This is the second talk in a series investigating some key characteristics of Buddhist practice, focusing on Anatta, (Ah-nah-tah), the absence of an enduring and autonomous self. During the talk, Peter read excerpts from various Suttas that described the Buddha’s approach to teaching this liberating insight to others. The Buddha refused to speculate on whether […]
This talk adds to the discussion from last week, which focused on the Five Aggregates With Clinging doctrine. This week’s topic is paticca sammupada, typically translated as dependent origination. Peter applies a new translation, contingent provisional emergence, which connects the ancient Buddhist doctrine to modern theories regarding the complexity of the brain’s functioning. The twelve functions of paticca sammupada were listed and briefly reviewed to clarify how the brain creates a meaningful self organizing process relative to what external circumstantial stimulation provides. This review was followed by discussion about the implications of this conceptual understanding for fostering a less stressful self experience.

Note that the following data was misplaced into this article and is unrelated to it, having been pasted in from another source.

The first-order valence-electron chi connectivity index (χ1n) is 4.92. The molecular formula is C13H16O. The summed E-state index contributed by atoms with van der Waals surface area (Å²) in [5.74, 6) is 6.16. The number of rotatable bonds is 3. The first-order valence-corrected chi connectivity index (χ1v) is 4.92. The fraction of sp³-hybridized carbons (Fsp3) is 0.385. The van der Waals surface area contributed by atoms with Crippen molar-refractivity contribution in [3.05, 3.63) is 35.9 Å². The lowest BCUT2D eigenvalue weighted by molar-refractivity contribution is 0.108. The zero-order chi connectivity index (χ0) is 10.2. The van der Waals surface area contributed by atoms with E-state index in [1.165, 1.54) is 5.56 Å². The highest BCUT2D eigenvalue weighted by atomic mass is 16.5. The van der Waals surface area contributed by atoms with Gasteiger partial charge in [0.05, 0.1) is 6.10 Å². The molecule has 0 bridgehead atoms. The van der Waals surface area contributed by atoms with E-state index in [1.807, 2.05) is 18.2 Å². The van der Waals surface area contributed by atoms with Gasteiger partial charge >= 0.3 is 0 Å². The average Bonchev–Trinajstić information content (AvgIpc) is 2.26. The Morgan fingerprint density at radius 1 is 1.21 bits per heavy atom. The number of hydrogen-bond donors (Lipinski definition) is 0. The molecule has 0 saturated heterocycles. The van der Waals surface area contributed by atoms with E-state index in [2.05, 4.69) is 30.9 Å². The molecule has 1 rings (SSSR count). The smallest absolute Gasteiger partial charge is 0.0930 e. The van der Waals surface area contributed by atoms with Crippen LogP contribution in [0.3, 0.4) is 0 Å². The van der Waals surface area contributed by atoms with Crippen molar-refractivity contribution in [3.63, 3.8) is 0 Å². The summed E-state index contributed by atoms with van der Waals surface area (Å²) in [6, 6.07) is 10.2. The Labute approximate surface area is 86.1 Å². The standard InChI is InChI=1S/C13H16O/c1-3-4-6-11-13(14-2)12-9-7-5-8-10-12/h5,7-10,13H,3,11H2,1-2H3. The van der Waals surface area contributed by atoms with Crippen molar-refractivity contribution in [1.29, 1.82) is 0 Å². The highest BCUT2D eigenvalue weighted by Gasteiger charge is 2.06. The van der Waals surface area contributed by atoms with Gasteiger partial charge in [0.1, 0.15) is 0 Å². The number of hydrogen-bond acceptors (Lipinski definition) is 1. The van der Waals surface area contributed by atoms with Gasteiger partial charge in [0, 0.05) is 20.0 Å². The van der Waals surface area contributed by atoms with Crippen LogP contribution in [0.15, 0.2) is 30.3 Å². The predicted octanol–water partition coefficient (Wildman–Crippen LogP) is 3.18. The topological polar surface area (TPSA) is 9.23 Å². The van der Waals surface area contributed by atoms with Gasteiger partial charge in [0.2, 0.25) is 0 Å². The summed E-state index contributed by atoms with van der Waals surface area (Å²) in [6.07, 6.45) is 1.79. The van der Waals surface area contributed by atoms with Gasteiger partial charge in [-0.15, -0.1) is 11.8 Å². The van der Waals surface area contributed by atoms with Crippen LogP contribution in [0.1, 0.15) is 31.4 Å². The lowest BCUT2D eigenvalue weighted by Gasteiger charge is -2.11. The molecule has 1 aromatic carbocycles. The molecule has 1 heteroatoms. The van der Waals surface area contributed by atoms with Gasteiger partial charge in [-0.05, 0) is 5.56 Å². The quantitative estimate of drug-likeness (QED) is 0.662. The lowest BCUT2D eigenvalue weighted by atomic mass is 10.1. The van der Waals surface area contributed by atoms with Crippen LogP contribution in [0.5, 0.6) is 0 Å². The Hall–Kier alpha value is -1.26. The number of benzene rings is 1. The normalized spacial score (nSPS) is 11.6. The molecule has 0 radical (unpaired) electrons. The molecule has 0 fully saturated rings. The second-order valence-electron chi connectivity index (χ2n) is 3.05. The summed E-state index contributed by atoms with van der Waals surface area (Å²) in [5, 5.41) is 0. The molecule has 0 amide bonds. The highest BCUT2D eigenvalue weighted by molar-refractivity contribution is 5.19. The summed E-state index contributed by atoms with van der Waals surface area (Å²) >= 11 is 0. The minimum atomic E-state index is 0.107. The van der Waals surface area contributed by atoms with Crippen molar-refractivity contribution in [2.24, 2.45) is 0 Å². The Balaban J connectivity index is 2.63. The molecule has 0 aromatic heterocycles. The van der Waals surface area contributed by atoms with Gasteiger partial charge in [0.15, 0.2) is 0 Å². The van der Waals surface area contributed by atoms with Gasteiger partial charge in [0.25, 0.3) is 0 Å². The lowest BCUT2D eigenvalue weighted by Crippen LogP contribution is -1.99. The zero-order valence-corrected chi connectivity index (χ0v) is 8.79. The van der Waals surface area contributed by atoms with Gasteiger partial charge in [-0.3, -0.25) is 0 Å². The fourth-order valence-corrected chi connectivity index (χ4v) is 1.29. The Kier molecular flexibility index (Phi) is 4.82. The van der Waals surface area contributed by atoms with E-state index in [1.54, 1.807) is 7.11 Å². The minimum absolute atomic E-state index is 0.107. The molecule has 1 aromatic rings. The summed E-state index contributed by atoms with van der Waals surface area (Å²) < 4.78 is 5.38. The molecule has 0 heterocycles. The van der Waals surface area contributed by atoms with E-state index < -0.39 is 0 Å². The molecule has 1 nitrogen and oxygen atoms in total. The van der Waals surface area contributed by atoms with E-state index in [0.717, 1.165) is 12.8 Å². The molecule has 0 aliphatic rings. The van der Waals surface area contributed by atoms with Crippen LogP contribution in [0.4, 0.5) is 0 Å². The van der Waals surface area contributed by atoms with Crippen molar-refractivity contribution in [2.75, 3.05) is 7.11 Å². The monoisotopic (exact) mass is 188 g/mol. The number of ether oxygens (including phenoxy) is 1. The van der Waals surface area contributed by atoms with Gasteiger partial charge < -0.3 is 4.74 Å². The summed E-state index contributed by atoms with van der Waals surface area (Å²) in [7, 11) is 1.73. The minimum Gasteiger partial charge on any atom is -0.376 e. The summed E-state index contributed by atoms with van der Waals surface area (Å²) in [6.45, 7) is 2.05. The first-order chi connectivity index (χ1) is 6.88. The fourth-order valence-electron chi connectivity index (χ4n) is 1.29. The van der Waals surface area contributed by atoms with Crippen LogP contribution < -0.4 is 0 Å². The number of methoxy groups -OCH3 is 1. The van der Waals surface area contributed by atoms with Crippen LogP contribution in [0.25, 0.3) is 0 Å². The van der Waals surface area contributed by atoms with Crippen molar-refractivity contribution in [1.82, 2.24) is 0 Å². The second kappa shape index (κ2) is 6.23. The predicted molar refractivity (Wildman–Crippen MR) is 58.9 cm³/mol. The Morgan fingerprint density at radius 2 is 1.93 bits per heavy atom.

This exploration continues next week with a further elaboration of paticca sammupada, which is regarded as a core concept on the Buddhist path towards liberation from distress and confusion. Here are the notes prepared for this discussion: Contingent Provisional Emergence. Participants are encouraged to read the notes to further familiarize with the twelve functions of this concept in order to understand this complex concept more thoroughly. Next week’s talk will “dive deeper” into the doctrine to clarify the ways it might be psychologically and spiritually beneficial.
Here is an additional .doc file that replicates the Cetasikas poster on the wall of the meditation hall, referred to during the discussion: CETASIKAS POSTER